'I am here to fight' – Chloe Swarbrick vows to uphold Green Party's protester roots

Chloe Swarbrick has vowed to honour the giants of Green Party's past by continuing to fight and protest for issues close to the party's heart.

Ms Swarbrick gave a passionate statement to finish off her maiden speech in Parliament, vowing to fight for what she believes in.

"I stand here on the shoulders of giants like the green pioneers Jeanette Fitzsimons and Rod Donald and I am here to fight, both here for my privileged position, inside these walls and protesting out on the streets with the people I am proud to represent.

"Until nobody ever needs to fight again," she said.

The 23-year-old has been handed the party's education portfolio as well as being spokesperson for small business, broadcasting, youth, local government, internal affairs and arts, culture and heritage.

Ms Swarbrick, who shot onto the political scene by grabbing 30,000 votes while running for the Auckland mayoralty last year, was at number seven on the Green Party list.



Plane substance drop ruled out in mystery school illness

The 10 students from Carterton's South End primary school that were hospitalised due to an unusual smell will be back at school tomorrow.

Police now believe they can rule out initial reports that a plane flying overhead may have dropped a toxic substance on the school. Source: 1 NEWS

Multiple students fell ill on Friday afternoon following reports of an unpleasant smell.

Originally the smell was thought to have come from a plane that flew near the school but police have ruled that out after speaking with the pilot.

South End board of trustees chairman Brian Chin said it will be business as usual tomorrow for everyone at the school, including the children who fell ill.

"All children were discharged on Friday evening. They were sent home with information about what to do if they feel unwell again.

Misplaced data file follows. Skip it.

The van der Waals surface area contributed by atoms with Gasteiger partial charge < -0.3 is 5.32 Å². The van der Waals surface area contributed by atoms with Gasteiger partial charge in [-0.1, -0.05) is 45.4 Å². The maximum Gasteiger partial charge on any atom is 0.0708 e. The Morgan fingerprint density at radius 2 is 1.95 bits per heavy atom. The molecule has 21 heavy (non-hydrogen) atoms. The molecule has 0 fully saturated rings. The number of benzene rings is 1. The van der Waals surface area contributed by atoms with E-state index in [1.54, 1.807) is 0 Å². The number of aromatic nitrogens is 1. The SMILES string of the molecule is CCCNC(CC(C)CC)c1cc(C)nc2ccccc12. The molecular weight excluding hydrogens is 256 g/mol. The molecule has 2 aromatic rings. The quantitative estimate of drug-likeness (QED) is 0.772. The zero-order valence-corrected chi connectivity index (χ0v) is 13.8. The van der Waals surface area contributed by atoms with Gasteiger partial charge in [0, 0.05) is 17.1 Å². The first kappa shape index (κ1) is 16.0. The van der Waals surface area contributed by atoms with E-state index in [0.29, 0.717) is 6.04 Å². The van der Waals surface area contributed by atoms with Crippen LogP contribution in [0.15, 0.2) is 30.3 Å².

"They have contact numbers on hand if they feel unwell again and at this stage we envisage all those children will be at school again on Monday," Mr Chin said.

Wairarapa Area Commander Inspector Scott Miller said the police were turning their focus to neigbouring properties and the surrounding area to find the source of the smell.

"There will be a couple of people in the [neigbouring] houses that we haven't spoken to and we'll be looking closely at the area to see whether there's anything in our police intelligence systems that may indicate where this smell may have come from."


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New charges revealed: Jobseeker with 'Devast8' across his face is back before the courts

A man with 'Devast8' tattooed across his face, who last year opened up about his job struggles as he tried to turn his life around, is back before the courts.

Mark Cropp - also known as 'DEVAST8' due to his distinctive facial tattoo.
Mark Cropp - also known as 'DEVAST8' due to his distinctive facial tattoo. Source: Screenshot/NZ Herald

Mark Cropp, 21, will face two charges of assaulting a female and threatening to kill.

The NZ Herald reports Mr Cropp will face a judge alone trial in November.

Mark Cropp became internationally known last year after he approached the Herald about not being able to get a job because of his inked face.

He said his brother tattooed the nickname 'Devast8' on his face during a heavy night drinking in jail.

On his release from jail, Mr Cropp wanted to get off the employment benefit so he could put food on the table for his family and to do that he needed a job.

But, employers didn’t take him seriously.